Texas governor Rick Perry stands by raid of polygamist sect’s Texas ranch

Gov. Rick Perry, accepting personal blame if Texas “stepped across some legal line,” nevertheless on Thursday strongly defended its sweep of all youngsters from a polygamist sect’s ranch.

“I still think that the state of Texas has an obligation to young women who are forced into marriage and underage sex – to protect them. That’s my bottom line on this,” Mr. Perry said during a visit to France.

State child-welfare authorities last month removed hundreds of children from a ranch owned by the Fundamentalist Church of Jesus Christ of Latter Day Saints, saying that the sect forces underage girls to marry older men. The state this week returned all the children to their parents after courts ruled that it had overstepped its authority in the mass removals, but says it is continuing its investigation.

The governor said he hopes state law enforcement officials and prosecutors “continue to send the message” to the sect that child sexual abuse won’t be tolerated.

FLDS
Theologically, Mormonism in turn is a cult of Christianity
Theologically, the FLDS is also considered to be a cult of Christianity
Sociologically, the FLDS is a high-demand, high-control, destructive cult. Among other things, it teaches and practices polygamy, breaks up families and marriages, and has engaged in arranged and forced marriages.
In contrast to the Mormon Church, the FLDS practices a more original version of Mormonism. Mormonism’s doctrines constantly change in response to outside pressure and realities.

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Mr. Perry warned sect members that “if you are going to conduct yourself that way, we are going to prosecute you. If you don’t want to be prosecuted for those activities, then maybe Texas is not the place you need to consider calling home.”


Willie Jessop, a Utah-based elder in the sect, called Mr. Perry’s remarks shocking – especially, he said, after the courts ruled against the state.

“It’s an outrage that he would even make such gross and broad allegations,” Mr. Jessop said. “He’s listening to people that tell lies about the FLDS.”

The sect has denied there is any greater prevalence of child abuse in its ranks than in mainstream society. It has accused CPS of religious persecution.

Mr. Perry, speaking in La Baule, France, where he gave the keynote address at a European business conference, was asked if he will fire or discipline any state officials because of the way the case was handled.


“I think that with the knowledge that the CPS had at the time they acted, that they acted with the best interest of those children,” he said.

Mr. Perry said he hopes CPS and the sect “work together” to protect any sect children who may be in jeopardy.

“If responsibility needs to be taken for [court edicts] saying that we stepped across some legal line, I’ll certainly take that responsibility,” Mr. Perry said. “I am substantially less interested in these fine legal lines that we’re discussing than I am about these children’s welfare; that’s where my focus is. That’s where CPS’ focus is.”

Mr. Perry said he wants Texas to enforce its laws, which generally forbid minors under 17 from engaging in sex, especially with partners who are four or more years older.

“Forcing a young woman who reaches puberty into a marriage with an older man for whatever reason is not appropriate behavior in the state of Texas,” he said.


The governor said investigating the sect has been “incredibly difficult” because of a lack of cooperation by sect parents. While he said, “I understand totally reuniting pre-pubescent children with their mothers,” he said authorities must focus on “what occurred here and why it occurred here. And that is a clear violation of … social standards and the law.”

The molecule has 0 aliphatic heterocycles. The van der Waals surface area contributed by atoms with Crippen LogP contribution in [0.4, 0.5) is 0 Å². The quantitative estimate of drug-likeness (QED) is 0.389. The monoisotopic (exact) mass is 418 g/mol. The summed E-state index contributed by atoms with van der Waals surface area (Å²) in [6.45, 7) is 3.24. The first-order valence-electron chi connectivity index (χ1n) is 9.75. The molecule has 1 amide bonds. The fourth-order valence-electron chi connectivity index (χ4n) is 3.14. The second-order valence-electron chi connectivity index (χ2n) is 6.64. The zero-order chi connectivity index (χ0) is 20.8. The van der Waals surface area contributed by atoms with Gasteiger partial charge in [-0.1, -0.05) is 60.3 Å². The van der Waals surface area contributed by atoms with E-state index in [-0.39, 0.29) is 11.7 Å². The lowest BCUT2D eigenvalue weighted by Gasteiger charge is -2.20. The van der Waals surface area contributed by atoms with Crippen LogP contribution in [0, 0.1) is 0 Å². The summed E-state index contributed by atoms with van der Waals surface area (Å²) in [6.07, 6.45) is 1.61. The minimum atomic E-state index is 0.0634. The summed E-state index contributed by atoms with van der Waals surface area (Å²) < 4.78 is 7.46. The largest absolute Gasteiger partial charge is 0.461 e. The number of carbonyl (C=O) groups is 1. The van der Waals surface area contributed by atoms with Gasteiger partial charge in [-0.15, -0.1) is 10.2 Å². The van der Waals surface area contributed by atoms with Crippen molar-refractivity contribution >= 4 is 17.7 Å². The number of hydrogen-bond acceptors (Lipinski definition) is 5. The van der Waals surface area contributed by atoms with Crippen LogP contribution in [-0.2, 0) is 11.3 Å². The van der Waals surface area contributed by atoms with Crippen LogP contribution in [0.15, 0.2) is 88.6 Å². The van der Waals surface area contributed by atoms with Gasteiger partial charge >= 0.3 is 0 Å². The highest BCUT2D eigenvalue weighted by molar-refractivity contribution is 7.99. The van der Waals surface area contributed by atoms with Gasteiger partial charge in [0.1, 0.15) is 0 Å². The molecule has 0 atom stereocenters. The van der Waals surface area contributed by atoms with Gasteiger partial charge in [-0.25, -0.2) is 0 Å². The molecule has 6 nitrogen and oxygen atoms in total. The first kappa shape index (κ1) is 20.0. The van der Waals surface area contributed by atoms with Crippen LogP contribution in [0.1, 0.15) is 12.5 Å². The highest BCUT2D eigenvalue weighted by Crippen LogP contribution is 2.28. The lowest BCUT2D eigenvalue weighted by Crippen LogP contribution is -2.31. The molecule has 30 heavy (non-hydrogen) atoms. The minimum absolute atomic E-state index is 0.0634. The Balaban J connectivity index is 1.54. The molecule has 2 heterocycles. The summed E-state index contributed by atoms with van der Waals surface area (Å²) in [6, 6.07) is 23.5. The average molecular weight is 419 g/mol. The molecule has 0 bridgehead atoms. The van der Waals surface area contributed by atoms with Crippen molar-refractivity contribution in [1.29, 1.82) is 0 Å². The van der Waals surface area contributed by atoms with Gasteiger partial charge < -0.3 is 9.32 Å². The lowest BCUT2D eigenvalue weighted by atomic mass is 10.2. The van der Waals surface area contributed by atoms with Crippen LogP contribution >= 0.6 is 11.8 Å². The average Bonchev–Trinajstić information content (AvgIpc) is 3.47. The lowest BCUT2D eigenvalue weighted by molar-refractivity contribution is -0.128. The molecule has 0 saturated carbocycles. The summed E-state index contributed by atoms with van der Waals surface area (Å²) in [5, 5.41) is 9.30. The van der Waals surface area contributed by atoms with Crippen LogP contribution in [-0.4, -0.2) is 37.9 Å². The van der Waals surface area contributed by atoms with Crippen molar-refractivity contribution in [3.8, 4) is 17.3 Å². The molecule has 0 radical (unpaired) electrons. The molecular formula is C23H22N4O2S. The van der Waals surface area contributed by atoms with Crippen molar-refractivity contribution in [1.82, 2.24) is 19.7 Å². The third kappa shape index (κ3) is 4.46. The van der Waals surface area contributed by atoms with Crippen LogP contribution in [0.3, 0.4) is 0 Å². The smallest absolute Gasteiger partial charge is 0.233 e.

Mr. Jessop said girls in his fundamentalist Mormon sect aren’t in danger. On Monday, the church announced that it would no longer sanction marriage of any female under the age of legal consent in the state where she lives.

Mr. Jessop said Mr. Perry, in calling for criminal prosecutions, showed the same stubbornness as President Bush on the Iraq war.

“Rather than acknowledging we’re in there on bad intelligence, we keep fighting the fight,” Mr. Jessop said. “I don’t know if that’s a Texas thing or what that is. But he’s in that same mentality – let’s continue to justify why we’re there rather than acknowledging it wasn’t true.”

Mr. Jessop also cited a Dallas Morning News review of Mr. Perry’s e-mails, which showed the Republican governor did not receive a full briefing on the FLDS removals until five days after the raid.

“It’s an outrage he would even comment on things that he obviously hasn’t stayed close enough to, to personally know what he’s talking about,” Mr. Jessop said.

He said Mr. Perry ought to get his facts straight. He said the governor has rebuffed a sect invitation to visit the ranch.

Perry spokeswoman Krista Piferrer said the governor used his phone and personal updates from his staff to stay informed about FLDS-related events in early April. She said the governor was engaged but deferred to experts at CPS and the Department of Public Safety to conduct the investigation and do their work.

Ms. Piferrer, asked about the sect’s invitation for Mr. Perry to visit the ranch, said, “It would be inappropriate for the governor to go to the home of any child who was removed by CPS because their parents are under a criminal investigation for not protecting them from sexual abuse. This case is no different.”

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Source

(Listed if other than Religion News Blog)
The Dallas Morning News, USA
June 6, 2007
Robert T. Garrett and Clayton M. McCleskey
www.dallasnews.com

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This post was last updated: Dec. 16, 2016